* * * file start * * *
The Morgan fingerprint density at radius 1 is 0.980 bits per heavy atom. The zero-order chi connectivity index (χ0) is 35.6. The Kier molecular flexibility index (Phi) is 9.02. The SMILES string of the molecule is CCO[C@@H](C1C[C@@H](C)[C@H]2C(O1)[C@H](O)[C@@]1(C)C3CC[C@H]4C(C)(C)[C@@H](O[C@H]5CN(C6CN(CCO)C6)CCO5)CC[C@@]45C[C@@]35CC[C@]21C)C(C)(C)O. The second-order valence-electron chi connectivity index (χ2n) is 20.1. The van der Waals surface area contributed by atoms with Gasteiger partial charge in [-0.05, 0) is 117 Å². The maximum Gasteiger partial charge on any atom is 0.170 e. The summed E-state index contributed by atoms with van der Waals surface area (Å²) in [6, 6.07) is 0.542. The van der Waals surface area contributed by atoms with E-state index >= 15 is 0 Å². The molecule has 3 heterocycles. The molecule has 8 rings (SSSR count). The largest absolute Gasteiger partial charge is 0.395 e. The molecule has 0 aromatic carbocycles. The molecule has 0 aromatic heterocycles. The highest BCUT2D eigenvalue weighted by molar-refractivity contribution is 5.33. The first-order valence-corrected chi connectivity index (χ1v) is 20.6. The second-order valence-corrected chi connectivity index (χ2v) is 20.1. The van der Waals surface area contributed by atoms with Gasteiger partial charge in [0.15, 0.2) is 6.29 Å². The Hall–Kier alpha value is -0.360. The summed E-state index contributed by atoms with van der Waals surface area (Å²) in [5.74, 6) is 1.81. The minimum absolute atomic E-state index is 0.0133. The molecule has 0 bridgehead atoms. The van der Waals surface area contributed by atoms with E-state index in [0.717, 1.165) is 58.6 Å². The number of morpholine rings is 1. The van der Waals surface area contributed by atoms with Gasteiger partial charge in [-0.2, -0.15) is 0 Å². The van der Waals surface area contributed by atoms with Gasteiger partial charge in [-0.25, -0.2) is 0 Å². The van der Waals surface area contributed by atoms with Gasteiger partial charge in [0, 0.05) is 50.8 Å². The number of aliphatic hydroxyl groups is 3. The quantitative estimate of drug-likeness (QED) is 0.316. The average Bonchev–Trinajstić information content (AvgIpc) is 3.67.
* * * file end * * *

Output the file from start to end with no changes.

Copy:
The Morgan fingerprint density at radius 1 is 0.980 bits per heavy atom. The zero-order chi connectivity index (χ0) is 35.6. The Kier molecular flexibility index (Phi) is 9.02. The SMILES string of the molecule is CCO[C@@H](C1C[C@@H](C)[C@H]2C(O1)[C@H](O)[C@@]1(C)C3CC[C@H]4C(C)(C)[C@@H](O[C@H]5CN(C6CN(CCO)C6)CCO5)CC[C@@]45C[C@@]35CC[C@]21C)C(C)(C)O. The second-order valence-electron chi connectivity index (χ2n) is 20.1. The van der Waals surface area contributed by atoms with Gasteiger partial charge in [-0.05, 0) is 117 Å². The maximum Gasteiger partial charge on any atom is 0.170 e. The summed E-state index contributed by atoms with van der Waals surface area (Å²) in [6, 6.07) is 0.542. The van der Waals surface area contributed by atoms with E-state index >= 15 is 0 Å². The molecule has 3 heterocycles. The molecule has 8 rings (SSSR count). The largest absolute Gasteiger partial charge is 0.395 e. The molecule has 0 aromatic carbocycles. The molecule has 0 aromatic heterocycles. The highest BCUT2D eigenvalue weighted by molar-refractivity contribution is 5.33. The first-order valence-corrected chi connectivity index (χ1v) is 20.6. The second-order valence-corrected chi connectivity index (χ2v) is 20.1. The van der Waals surface area contributed by atoms with Gasteiger partial charge in [0.15, 0.2) is 6.29 Å². The Hall–Kier alpha value is -0.360. The summed E-state index contributed by atoms with van der Waals surface area (Å²) in [5.74, 6) is 1.81. The minimum absolute atomic E-state index is 0.0133. The molecule has 0 bridgehead atoms. The van der Waals surface area contributed by atoms with E-state index in [0.717, 1.165) is 58.6 Å². The number of morpholine rings is 1. The van der Waals surface area contributed by atoms with Gasteiger partial charge in [-0.2, -0.15) is 0 Å². The van der Waals surface area contributed by atoms with Gasteiger partial charge in [-0.25, -0.2) is 0 Å². The van der Waals surface area contributed by atoms with Gasteiger partial charge in [0, 0.05) is 50.8 Å². The number of aliphatic hydroxyl groups is 3. The quantitative estimate of drug-likeness (QED) is 0.316. The average Bonchev–Trinajstić information content (AvgIpc) is 3.67.